As can be clearly seen in the 2003 documentary "We Loved Each Other So Much: Stories of Beirut and the Music of Fairuz," the only breaks during the civil war were when Fairuz's magical voice emanated from the radio. After the civil war ended with the signing of the Taif Agreement, Fairuz gave her first concert in Lebanon at Beirut's Martyrs' Square in front of 50,000 Lebanese and made a great effort to restore Lebanon to its former glory. As Lebanese politics came to be divided during the 2000s between two factions, the pro-Syria and anti-Syria groups, Fairuz continued to be a national figure above politics. When anti-Syrian feelings soared following the assassination of Rafiq Hariri, Fairuz did not receive serious criticism despite performing in Damascus in 2008.
The voice that unites
Without doubt, Fairuz is the voice, and more than that, the soul of her country. She is now considered a treasure by all Arabs, transcending national boundaries. Lebanon holds a distinguished place among Arab nations in terms of raising talented artists. That the cultural movement called Nahda (the Arab renaissance) thrived in Lebanon played a big role in this. Today, outstanding artists like Marcel Khalife, Majida el Roumi and Julia Boutros also represent Lebanon in the international cultural arena; however, apart from being an artistic figure, Fairuz is a national symbol that makes Lebanon what it is.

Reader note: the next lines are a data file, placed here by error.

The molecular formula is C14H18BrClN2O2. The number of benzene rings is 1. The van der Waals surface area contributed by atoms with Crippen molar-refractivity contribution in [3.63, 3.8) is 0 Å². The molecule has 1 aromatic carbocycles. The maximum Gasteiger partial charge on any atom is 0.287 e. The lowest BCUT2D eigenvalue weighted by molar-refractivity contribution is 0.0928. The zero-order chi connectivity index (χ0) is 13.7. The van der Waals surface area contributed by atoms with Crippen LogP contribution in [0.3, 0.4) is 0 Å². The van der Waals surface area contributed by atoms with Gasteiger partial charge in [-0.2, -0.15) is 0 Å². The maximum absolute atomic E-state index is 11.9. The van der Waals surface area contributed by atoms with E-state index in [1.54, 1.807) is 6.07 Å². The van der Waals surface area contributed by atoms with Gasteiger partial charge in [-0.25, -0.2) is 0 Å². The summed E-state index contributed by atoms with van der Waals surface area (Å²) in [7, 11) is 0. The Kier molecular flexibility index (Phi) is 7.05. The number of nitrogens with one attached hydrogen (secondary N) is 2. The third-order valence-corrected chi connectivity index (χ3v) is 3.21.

As Christopher Stone wrote in his now-classic "Popular Culture and Nationalism in Lebanon: the Fairouz and Rahbani Nation," the ruins of Baalbek, which symbolizes the long history of the Lebanese motherland, Fairuz gave voice to the existence of Lebanese people as a whole, despite their differences. For the Lebanese, who are fighting nowadays to find a way to get rid of a sectarian-based political system, Fairuz remains a crucial element of their national consciousness. Lebanon is a "Fairuz nation" and if it is able to maintain its national identity, there is no doubt that Fairuz's voice will remain a dominant factor in this process.
* Researcher at Atatürk University's International Relations Department, Ph.D. candidate in political science at Yıldız Technical University